Sebastian J. Mielke

Sebastian J. Mielke

Spell Once, Summon Anywhere: A Two-Level Open-Vocabulary Language Model


tl;dr: find the paper on arXiv.

We show how the spellings of known words can help us deal with unknown words in open-vocabulary NLP tasks. The method we propose can be used to extend any closed-vocabulary generative model, but in this paper we specifically consider the case of neural language modeling. Our Bayesian generative story combines a standard RNN language model (generating the word tokens in each sentence) with an RNN-based spelling model (generating the letters in each word type). These two RNNs respectively capture sentence structure and word structure, and are kept separate as in linguistics. By invoking the second RNN to generate spellings for novel words in context, we obtain an open-vocabulary language model. For known words, embeddings are naturally inferred by combining evidence from type spelling and token context. Comparing to baselines (including a novel strong baseline), we beat previous work and establish state-of-the-art results on multiple datasets.

Figure 1 from the paper, showing the generative model.


Bits per character (lower is better) on the dev and test set of WikiText-2 for our model and baselines, where full refers to our main proposed model and HCLM and HCLMcache refer to Kawakami et al.'s proposed models. All our hybrid models use a vocabulary size of 50000, pure-bpe uses 40000 merges. All pairwise differences except for those between pure-bpe, uncond, and sep-reg are statistically significant (paired permutation test over all 64 articles in the corpus, p < 0.011).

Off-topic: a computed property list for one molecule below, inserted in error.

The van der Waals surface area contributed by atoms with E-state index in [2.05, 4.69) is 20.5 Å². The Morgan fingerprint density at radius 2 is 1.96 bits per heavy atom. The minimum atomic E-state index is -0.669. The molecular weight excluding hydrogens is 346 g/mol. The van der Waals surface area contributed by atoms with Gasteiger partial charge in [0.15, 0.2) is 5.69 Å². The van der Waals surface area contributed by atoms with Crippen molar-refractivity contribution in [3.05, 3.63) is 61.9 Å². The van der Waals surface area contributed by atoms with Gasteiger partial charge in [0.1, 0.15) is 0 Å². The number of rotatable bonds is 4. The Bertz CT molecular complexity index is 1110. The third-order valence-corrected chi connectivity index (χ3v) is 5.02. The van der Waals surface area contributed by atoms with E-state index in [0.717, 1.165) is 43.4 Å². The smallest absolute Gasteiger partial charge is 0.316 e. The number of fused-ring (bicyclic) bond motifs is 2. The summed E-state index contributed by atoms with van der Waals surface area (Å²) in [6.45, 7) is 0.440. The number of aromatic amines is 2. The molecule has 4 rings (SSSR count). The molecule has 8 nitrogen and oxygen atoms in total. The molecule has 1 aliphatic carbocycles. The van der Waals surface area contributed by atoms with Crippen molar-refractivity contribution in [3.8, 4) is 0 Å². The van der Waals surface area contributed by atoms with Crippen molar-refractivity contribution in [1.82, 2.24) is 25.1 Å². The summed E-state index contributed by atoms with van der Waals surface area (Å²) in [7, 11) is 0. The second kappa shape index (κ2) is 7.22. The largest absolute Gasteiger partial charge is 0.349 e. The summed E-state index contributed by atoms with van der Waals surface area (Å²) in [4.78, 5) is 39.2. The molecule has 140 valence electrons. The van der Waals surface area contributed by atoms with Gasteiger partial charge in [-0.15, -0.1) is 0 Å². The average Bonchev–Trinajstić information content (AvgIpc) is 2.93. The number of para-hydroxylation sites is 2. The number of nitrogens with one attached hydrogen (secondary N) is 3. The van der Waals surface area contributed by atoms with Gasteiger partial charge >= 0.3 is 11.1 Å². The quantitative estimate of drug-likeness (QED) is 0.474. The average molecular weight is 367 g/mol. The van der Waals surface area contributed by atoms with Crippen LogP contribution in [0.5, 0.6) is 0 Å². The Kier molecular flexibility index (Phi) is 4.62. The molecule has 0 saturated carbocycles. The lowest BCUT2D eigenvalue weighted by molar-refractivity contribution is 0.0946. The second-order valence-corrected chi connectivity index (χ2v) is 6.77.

words w/ count0[1,100)[100;infty)allall

Samples from the speller

Take an in-vocabulary word and sample a spelling from pspell, conditioned on that word's embedding. How close is it to the actual spelling of the word?

original word   sampled spelling
grounded stipped
differ coronate
Clive Dickey
Southport Strigger
Carl Wuly
Chants Tranquels
valuables migrations